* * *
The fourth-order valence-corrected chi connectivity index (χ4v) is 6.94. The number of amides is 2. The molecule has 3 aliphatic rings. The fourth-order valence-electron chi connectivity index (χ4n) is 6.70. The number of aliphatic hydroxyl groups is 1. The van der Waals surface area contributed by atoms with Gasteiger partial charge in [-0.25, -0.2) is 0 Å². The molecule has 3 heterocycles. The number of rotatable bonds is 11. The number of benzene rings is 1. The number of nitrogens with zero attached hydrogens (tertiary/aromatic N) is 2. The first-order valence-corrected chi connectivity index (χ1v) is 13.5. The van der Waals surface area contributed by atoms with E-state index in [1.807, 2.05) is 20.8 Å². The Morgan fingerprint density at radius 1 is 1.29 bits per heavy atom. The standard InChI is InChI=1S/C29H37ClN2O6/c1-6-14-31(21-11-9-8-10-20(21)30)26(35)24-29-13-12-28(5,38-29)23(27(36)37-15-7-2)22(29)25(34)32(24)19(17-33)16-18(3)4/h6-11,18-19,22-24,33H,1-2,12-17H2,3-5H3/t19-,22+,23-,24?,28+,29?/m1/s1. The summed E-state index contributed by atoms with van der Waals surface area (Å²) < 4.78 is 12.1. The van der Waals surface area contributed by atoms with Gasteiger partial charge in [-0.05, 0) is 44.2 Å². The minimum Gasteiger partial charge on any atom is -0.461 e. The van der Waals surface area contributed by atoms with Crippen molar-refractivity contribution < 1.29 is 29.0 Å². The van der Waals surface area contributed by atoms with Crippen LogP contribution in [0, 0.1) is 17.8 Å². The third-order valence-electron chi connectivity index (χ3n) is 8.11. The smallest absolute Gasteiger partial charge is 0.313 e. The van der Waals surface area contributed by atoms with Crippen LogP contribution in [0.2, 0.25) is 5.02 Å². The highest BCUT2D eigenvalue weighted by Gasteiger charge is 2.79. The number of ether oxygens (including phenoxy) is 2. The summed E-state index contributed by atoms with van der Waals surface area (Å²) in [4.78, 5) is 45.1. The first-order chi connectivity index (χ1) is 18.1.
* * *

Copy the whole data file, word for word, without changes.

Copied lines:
The fourth-order valence-corrected chi connectivity index (χ4v) is 6.94. The number of amides is 2. The molecule has 3 aliphatic rings. The fourth-order valence-electron chi connectivity index (χ4n) is 6.70. The number of aliphatic hydroxyl groups is 1. The van der Waals surface area contributed by atoms with Gasteiger partial charge in [-0.25, -0.2) is 0 Å². The molecule has 3 heterocycles. The number of rotatable bonds is 11. The number of benzene rings is 1. The number of nitrogens with zero attached hydrogens (tertiary/aromatic N) is 2. The first-order valence-corrected chi connectivity index (χ1v) is 13.5. The van der Waals surface area contributed by atoms with E-state index in [1.807, 2.05) is 20.8 Å². The Morgan fingerprint density at radius 1 is 1.29 bits per heavy atom. The standard InChI is InChI=1S/C29H37ClN2O6/c1-6-14-31(21-11-9-8-10-20(21)30)26(35)24-29-13-12-28(5,38-29)23(27(36)37-15-7-2)22(29)25(34)32(24)19(17-33)16-18(3)4/h6-11,18-19,22-24,33H,1-2,12-17H2,3-5H3/t19-,22+,23-,24?,28+,29?/m1/s1. The summed E-state index contributed by atoms with van der Waals surface area (Å²) < 4.78 is 12.1. The van der Waals surface area contributed by atoms with Gasteiger partial charge in [-0.05, 0) is 44.2 Å². The minimum Gasteiger partial charge on any atom is -0.461 e. The van der Waals surface area contributed by atoms with Crippen molar-refractivity contribution < 1.29 is 29.0 Å². The van der Waals surface area contributed by atoms with Crippen LogP contribution in [0, 0.1) is 17.8 Å². The third-order valence-electron chi connectivity index (χ3n) is 8.11. The smallest absolute Gasteiger partial charge is 0.313 e. The van der Waals surface area contributed by atoms with Crippen LogP contribution in [0.2, 0.25) is 5.02 Å². The highest BCUT2D eigenvalue weighted by Gasteiger charge is 2.79. The number of ether oxygens (including phenoxy) is 2. The summed E-state index contributed by atoms with van der Waals surface area (Å²) in [4.78, 5) is 45.1. The first-order chi connectivity index (χ1) is 18.1.